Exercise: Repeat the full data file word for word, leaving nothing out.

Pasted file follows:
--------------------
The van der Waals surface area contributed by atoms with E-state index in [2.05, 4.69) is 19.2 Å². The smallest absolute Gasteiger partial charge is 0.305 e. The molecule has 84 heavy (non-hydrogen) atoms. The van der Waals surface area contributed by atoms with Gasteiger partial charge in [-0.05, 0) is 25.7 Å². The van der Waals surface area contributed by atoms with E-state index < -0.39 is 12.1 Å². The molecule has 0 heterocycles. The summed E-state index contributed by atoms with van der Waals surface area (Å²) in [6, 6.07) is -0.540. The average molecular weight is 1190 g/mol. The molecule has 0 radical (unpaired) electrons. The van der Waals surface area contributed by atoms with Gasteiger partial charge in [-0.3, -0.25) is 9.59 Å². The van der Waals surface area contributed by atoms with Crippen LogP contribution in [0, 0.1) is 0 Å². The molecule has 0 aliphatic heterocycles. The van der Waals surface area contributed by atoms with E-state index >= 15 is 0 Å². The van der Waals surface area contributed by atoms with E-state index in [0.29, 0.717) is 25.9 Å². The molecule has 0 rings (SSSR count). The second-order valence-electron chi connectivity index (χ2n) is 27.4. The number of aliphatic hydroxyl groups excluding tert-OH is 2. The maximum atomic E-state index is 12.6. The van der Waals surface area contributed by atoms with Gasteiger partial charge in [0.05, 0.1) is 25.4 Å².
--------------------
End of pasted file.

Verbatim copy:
The van der Waals surface area contributed by atoms with E-state index in [2.05, 4.69) is 19.2 Å². The smallest absolute Gasteiger partial charge is 0.305 e. The molecule has 84 heavy (non-hydrogen) atoms. The van der Waals surface area contributed by atoms with Gasteiger partial charge in [-0.05, 0) is 25.7 Å². The van der Waals surface area contributed by atoms with E-state index < -0.39 is 12.1 Å². The molecule has 0 heterocycles. The summed E-state index contributed by atoms with van der Waals surface area (Å²) in [6, 6.07) is -0.540. The average molecular weight is 1190 g/mol. The molecule has 0 radical (unpaired) electrons. The van der Waals surface area contributed by atoms with Gasteiger partial charge in [-0.3, -0.25) is 9.59 Å². The van der Waals surface area contributed by atoms with Crippen LogP contribution in [0, 0.1) is 0 Å². The molecule has 0 aliphatic heterocycles. The van der Waals surface area contributed by atoms with E-state index >= 15 is 0 Å². The van der Waals surface area contributed by atoms with E-state index in [0.29, 0.717) is 25.9 Å². The molecule has 0 rings (SSSR count). The second-order valence-electron chi connectivity index (χ2n) is 27.4. The number of aliphatic hydroxyl groups excluding tert-OH is 2. The maximum atomic E-state index is 12.6. The van der Waals surface area contributed by atoms with Gasteiger partial charge in [0.05, 0.1) is 25.4 Å².